Study: Stress impacts ability to get pregnant

Having difficulty getting pregnant can be an incredibly stressful experience for any couple. Now, for the first time, researchers have data that suggests preconception stress might play a role in infertility.

Extending and corroborating their earlier study conducted in the UK that demonstrated an association between high levels of stress and a reduced probability of pregnancy, this work adds new insight by suggesting that stress is associated with an increased risk of infertility. The study findings appear online in the journal Human Reproduction.

Courtney Denning-Johnson Lynch, director of reproductive epidemiology at The Ohio State University Wexner Medical Center, and colleagues found that women with high levels of alpha-amylase – a biological indicator of stress measured in saliva – are 29 percent less likely to get pregnant each month and are more than twice as likely to meet the clinical definition of infertility (remaining not pregnant despite 12 months of regular unprotected intercourse), compared to women with low levels of this protein enzyme.

Researchers tracked 501 American women ages 18 to 40 years who were free from known fertility problems and had just started trying to conceive, and followed them for 12 months or until they became pregnant as part of the Longitudinal Investigation of Fertility and the Environment (LIFE) Study. Saliva samples were collected from participants the morning following enrollment and again the morning following the first day of their first study-observed menstrual cycle. Specimens were available for 373 women and were measured for the presence of salivary alpha-amylase and cortisol, two biomarkers of stress.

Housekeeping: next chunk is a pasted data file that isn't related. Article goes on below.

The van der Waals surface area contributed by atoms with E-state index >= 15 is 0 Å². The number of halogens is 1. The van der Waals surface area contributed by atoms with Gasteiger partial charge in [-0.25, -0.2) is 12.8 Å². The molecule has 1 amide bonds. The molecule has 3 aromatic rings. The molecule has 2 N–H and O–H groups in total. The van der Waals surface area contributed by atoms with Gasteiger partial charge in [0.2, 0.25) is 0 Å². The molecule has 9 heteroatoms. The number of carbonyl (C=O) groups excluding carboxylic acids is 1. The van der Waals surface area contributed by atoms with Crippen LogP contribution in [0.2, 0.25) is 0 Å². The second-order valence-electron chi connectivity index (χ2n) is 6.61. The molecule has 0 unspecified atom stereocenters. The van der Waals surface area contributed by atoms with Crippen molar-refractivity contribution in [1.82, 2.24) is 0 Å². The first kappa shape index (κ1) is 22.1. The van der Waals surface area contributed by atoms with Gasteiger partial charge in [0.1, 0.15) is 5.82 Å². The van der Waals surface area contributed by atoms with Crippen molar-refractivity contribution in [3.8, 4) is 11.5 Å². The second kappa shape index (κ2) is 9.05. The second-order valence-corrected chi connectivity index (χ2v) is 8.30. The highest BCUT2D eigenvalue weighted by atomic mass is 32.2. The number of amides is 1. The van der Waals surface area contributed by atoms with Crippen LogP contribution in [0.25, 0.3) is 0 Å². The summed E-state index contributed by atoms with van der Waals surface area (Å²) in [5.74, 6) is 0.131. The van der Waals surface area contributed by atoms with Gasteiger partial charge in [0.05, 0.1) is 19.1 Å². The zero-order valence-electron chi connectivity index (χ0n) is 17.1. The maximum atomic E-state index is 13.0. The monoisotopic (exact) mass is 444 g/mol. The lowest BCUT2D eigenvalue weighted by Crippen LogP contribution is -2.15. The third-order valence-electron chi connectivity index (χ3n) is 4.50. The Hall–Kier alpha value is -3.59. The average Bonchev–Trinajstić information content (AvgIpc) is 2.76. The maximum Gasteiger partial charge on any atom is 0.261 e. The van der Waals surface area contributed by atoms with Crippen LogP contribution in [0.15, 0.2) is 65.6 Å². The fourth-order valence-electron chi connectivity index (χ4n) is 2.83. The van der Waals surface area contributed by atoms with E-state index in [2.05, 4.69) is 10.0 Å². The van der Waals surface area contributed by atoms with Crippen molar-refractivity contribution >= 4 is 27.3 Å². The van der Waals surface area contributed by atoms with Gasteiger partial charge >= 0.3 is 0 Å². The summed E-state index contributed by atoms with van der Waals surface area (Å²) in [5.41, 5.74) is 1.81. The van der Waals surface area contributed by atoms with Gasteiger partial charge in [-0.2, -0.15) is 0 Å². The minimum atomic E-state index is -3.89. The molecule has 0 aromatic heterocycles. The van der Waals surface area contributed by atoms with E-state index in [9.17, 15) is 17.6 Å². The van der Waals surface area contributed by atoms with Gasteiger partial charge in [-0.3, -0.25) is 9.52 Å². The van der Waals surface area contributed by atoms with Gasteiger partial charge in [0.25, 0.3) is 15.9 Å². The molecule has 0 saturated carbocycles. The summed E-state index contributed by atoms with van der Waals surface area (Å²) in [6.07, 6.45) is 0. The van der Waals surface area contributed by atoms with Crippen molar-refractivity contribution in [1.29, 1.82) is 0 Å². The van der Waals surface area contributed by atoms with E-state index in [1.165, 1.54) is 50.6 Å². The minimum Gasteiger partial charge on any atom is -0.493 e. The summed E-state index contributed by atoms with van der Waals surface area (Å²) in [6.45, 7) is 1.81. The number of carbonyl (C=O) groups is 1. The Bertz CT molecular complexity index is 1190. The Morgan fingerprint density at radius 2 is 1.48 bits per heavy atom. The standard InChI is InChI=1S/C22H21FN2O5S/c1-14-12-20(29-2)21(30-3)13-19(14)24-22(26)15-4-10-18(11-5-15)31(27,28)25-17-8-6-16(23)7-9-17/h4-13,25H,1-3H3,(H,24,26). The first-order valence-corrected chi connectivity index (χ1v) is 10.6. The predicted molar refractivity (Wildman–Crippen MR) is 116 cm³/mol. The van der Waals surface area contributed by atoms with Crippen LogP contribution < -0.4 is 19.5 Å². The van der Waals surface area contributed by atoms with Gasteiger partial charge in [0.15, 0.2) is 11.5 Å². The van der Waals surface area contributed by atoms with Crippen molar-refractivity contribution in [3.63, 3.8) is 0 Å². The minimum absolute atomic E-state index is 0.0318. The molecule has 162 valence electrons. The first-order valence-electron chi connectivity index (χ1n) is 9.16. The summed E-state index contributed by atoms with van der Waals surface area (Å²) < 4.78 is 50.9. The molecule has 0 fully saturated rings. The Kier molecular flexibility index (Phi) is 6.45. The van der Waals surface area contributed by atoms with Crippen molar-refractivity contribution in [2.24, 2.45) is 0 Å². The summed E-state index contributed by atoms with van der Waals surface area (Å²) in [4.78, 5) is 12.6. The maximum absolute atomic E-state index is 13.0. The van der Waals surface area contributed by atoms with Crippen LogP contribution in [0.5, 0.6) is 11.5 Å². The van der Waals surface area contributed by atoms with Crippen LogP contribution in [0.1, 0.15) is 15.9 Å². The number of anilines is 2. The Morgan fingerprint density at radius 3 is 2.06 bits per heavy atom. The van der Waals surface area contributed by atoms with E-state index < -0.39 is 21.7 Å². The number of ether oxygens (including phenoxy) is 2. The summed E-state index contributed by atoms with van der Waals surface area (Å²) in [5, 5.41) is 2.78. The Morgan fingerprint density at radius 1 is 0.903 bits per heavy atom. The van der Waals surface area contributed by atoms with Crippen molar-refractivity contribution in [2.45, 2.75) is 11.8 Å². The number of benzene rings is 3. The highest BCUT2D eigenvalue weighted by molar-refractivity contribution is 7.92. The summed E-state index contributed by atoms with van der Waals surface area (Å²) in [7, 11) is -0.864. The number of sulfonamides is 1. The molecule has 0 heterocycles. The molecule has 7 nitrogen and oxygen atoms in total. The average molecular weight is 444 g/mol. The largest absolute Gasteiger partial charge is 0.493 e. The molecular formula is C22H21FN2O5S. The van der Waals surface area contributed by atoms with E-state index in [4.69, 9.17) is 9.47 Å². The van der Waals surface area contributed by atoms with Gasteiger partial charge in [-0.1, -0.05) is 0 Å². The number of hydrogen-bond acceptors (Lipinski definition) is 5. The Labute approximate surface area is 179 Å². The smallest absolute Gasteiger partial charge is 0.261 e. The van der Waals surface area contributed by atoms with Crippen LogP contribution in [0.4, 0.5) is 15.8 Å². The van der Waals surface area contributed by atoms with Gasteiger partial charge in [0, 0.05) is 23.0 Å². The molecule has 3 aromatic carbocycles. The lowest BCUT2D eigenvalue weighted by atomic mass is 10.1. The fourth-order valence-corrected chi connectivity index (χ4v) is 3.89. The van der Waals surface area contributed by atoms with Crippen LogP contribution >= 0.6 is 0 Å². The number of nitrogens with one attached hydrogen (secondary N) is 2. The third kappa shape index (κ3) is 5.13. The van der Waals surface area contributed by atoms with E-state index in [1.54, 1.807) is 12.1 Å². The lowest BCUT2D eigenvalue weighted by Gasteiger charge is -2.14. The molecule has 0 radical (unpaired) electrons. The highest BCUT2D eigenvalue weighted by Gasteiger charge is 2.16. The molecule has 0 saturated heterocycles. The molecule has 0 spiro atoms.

“This is now the second study in which we have demonstrated that women with high levels of the stress biomarker salivary alpha-amylase have a lower probability of becoming pregnant, compared to women with low levels of this biomarker. For the first time, we’ve shown that this effect is potentially clinically meaningful, as it’s associated with a greater than two-fold increased risk of infertility among these women,” said Lynch, the principal investigator of the LIFE Study’s psychological stress protocol.

Lynch said results of this research should encourage women who are experiencing difficulty getting pregnant to consider managing their stress using stress reduction techniques such as yoga, meditation and mindfulness. However, she said that couples should not blame themselves if they are experiencing fertility problems, as stress is not the only or most important factor involved in a woman’s ability to get pregnant.

Germaine Buck Louis, director of the Division of Intramural Population Health Research of the Eunice Kennedy Shriver National Institute of Child Health and Human Development (NICHD) and the LIFE Study’s principal investigator, said, “Eliminating stressors before trying to become pregnant might shorten the time couples need to become pregnant in comparison to ignoring stress. The good news is that women most likely will know which stress reduction strategy works best for them, since a one-size-fits-all solution is not likely.”

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1 thought on “Study: Stress impacts ability to get pregnant”

  1. This article is highly relevant in the lives of women who are trying to fall pregnant in this day and age. There is no doubt that the number of women who struggle to fall pregnant or cannot fall pregnant at all has increased over the years. it is said to be that this is due to the increase in hormones and chemicals found in the food we eat or water we have to drink as it all has become ‘less natural’ than before. However as this article may prove, stress is a major contributing factor in the infertility in women. Considering this as a factor makes sense when comparing the amount of stress and types of stressors people of todays society experience to that of the past societies and generations. The society’s stressors impact the lives of all people and have multiple consequences. in the case of infertility, the rate of reproduction is caused to slow down due to these stressors effecting the population balance and consistency. not only does the problem of infertility effect the society as a whole but also the emotional well-being of the hopeful mothers to be which could drive them into depression or hopelessness regarding trying to conceive. I believe providing hopeful mothers with psychological advice and stress relieving schemes will have a major impact on solving many infertility problems found amongst women in todays society.

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